While dinners and lunches are a heavy affair, the couple ensures they stick to the adage ‘Breakfast like a King’.
The meal is incomplete without Silu’s homemade jams prepared from bananas, pineapples and other fruits at the farm. She adds that 85 per cent of the produce used in their dishes comes from the kitchen garden they have, which guests can observe during the spice tour.
‘Home in the hills’ experience
Every guest who enters the portals of the homestay wishes they had signed up for a few more days. As Mathew explains, this is because there is so much to do here.
“They are so curious to know about the culture, the traditions that exist around marriage, the history of Vagamon and how simple everyday activities that are expensive abroad are so economical here,” he says. “The haircuts by local barbers top this list, as does the visit to the local toddy shop.”
In the midst of the maze of activities at Vanilla County, the couple says they don’t want to lose sight of their initial dream, which was to create as homely an experience as possible.
“We don’t offer room service like traditional hotels, and we encourage our guests to indulge in slow travel. We build a connection with the guests through their stay,” adds Silu.
So last month when famed stand-up comedian Kenny Sebastian booked his stay at Vanilla County, Silu and Mathew were both excited and nervous about introducing him to this new way of holidaying.
Kenny did enjoy himself as his vlog posted later suggested! He can be quoted saying, “The place is beautiful and warm, mainly because of Silu and Mathew who run the place. We had good food, very good food.”
But whilst Vanilla County prides itself on the slow way of life, there is also adventure at every corner.
“If you’d like to learn about beekeeping, procuring honey from the combs, diving into a natural rock pool abundant in spring water and minerals, or even learning how to prepare a three-course Kerala meal from scratch for Rs 2,500, all of these activities are available here,” says Silu.
Guests can also witness the journey of rubber right from the plantation to its final state. “After extracting the rubber sap from the plant, the rubber milk is made. Then sheets are made using this milk, following which the rubber sets into a pudding form,” she adds.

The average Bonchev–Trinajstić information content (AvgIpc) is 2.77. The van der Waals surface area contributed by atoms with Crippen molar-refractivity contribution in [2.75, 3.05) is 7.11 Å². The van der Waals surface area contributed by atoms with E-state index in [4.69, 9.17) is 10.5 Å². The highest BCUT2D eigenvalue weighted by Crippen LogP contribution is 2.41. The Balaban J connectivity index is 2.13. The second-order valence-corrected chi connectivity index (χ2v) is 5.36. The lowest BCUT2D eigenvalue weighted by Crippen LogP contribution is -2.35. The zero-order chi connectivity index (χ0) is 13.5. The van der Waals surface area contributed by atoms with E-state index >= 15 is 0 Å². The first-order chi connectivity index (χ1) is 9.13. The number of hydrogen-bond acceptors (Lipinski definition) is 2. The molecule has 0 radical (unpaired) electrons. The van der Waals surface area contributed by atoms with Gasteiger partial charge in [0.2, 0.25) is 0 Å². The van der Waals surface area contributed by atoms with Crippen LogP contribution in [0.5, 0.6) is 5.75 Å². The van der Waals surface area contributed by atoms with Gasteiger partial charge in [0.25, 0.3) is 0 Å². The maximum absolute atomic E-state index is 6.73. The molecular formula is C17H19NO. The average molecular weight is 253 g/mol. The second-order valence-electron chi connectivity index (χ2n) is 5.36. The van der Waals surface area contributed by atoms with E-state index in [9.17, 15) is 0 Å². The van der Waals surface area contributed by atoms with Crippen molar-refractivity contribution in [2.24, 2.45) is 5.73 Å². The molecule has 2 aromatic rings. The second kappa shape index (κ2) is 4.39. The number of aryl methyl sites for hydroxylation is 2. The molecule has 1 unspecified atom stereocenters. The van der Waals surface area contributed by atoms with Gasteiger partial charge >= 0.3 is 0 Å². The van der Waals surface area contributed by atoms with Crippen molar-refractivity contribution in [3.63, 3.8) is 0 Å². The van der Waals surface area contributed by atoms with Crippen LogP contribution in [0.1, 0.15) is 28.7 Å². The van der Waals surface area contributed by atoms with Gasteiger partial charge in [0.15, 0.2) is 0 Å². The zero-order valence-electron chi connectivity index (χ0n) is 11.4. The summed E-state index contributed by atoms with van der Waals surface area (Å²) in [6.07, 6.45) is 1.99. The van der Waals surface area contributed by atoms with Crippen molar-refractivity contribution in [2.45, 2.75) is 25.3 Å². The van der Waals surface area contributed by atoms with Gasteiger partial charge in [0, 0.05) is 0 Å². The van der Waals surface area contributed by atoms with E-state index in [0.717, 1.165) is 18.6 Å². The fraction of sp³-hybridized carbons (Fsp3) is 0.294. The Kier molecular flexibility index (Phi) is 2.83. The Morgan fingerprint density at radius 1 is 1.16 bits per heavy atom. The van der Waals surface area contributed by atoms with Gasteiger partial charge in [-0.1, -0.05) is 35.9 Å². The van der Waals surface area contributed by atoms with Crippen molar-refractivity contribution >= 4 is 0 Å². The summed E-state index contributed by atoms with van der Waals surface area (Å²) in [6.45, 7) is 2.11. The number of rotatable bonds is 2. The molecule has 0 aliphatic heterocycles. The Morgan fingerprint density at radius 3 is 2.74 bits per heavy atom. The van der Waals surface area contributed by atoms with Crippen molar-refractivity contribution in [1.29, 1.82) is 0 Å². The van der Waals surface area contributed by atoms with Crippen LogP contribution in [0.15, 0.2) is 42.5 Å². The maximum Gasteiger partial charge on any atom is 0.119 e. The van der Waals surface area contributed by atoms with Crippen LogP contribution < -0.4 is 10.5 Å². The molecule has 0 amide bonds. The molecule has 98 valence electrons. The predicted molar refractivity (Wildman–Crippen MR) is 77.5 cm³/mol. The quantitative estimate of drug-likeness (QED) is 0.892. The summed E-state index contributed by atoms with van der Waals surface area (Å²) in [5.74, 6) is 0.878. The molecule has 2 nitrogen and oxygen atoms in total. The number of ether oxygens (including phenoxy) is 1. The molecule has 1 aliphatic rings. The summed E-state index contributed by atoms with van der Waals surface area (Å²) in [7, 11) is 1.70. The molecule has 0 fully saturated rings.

The couple says that guests can choose between the heritage bungalow that has four rooms, the garden view bungalow that has two rooms, and the mountain view bungalow that has two rooms.
“In the heritage bungalow, guests can view a mirror imported from Belgium, which has been there since 1977. The furniture too is 75 years old and the architecture dates back 100 years,” says Mathew.
A room is priced at Rs 6,000 per night and the couple says they welcome around 300 guests in peak season spanning November through February.
Today, as the couple surveys this creation that they have sustained, they feel overwhelmed, simply because this wasn’t the way they expected things to work out.
Mathew, who was working as a baker in New Zealand for five years wished to settle down there. But, it was the COVID pandemic that provoked the couple to think about the bigger picture — a heritage home in India that needed looking after.
As Mathew recounts, “Leaving New Zealand wasn’t an easy decision to make. But today, I think it was the best decision.”
He adds a simple message for guests who come here — “We’ll provide the setting and the required level of service. It’s up to you to make the memories.”
To book a room at this heritage stay, visit here.
Edited by Pranita Bhat